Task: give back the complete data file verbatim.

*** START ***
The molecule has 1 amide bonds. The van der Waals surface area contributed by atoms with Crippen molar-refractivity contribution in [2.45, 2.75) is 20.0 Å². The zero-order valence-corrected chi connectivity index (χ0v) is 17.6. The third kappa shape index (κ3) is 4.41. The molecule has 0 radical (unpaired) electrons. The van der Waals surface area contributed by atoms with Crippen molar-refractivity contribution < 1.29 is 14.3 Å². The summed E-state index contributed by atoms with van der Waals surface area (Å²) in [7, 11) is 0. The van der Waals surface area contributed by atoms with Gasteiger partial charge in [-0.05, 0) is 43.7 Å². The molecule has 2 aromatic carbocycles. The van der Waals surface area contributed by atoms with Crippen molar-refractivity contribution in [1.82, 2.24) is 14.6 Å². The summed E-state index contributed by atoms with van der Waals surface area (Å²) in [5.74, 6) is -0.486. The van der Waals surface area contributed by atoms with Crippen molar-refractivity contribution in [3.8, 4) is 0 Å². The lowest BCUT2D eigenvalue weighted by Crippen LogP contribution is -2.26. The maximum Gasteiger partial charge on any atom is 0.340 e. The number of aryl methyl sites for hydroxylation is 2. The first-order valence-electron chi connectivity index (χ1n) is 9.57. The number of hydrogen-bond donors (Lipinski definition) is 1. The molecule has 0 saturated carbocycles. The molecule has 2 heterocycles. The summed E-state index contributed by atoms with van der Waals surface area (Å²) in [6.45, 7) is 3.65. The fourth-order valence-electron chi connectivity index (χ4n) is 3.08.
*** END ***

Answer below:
The molecule has 1 amide bonds. The van der Waals surface area contributed by atoms with Crippen molar-refractivity contribution in [2.45, 2.75) is 20.0 Å². The zero-order valence-corrected chi connectivity index (χ0v) is 17.6. The third kappa shape index (κ3) is 4.41. The molecule has 0 radical (unpaired) electrons. The van der Waals surface area contributed by atoms with Crippen molar-refractivity contribution < 1.29 is 14.3 Å². The summed E-state index contributed by atoms with van der Waals surface area (Å²) in [7, 11) is 0. The van der Waals surface area contributed by atoms with Gasteiger partial charge in [-0.05, 0) is 43.7 Å². The molecule has 2 aromatic carbocycles. The van der Waals surface area contributed by atoms with Crippen molar-refractivity contribution in [1.82, 2.24) is 14.6 Å². The summed E-state index contributed by atoms with van der Waals surface area (Å²) in [5.74, 6) is -0.486. The van der Waals surface area contributed by atoms with Crippen molar-refractivity contribution in [3.8, 4) is 0 Å². The lowest BCUT2D eigenvalue weighted by Crippen LogP contribution is -2.26. The maximum Gasteiger partial charge on any atom is 0.340 e. The number of aryl methyl sites for hydroxylation is 2. The first-order valence-electron chi connectivity index (χ1n) is 9.57. The number of hydrogen-bond donors (Lipinski definition) is 1. The molecule has 0 saturated carbocycles. The molecule has 2 heterocycles. The summed E-state index contributed by atoms with van der Waals surface area (Å²) in [6.45, 7) is 3.65. The fourth-order valence-electron chi connectivity index (χ4n) is 3.08.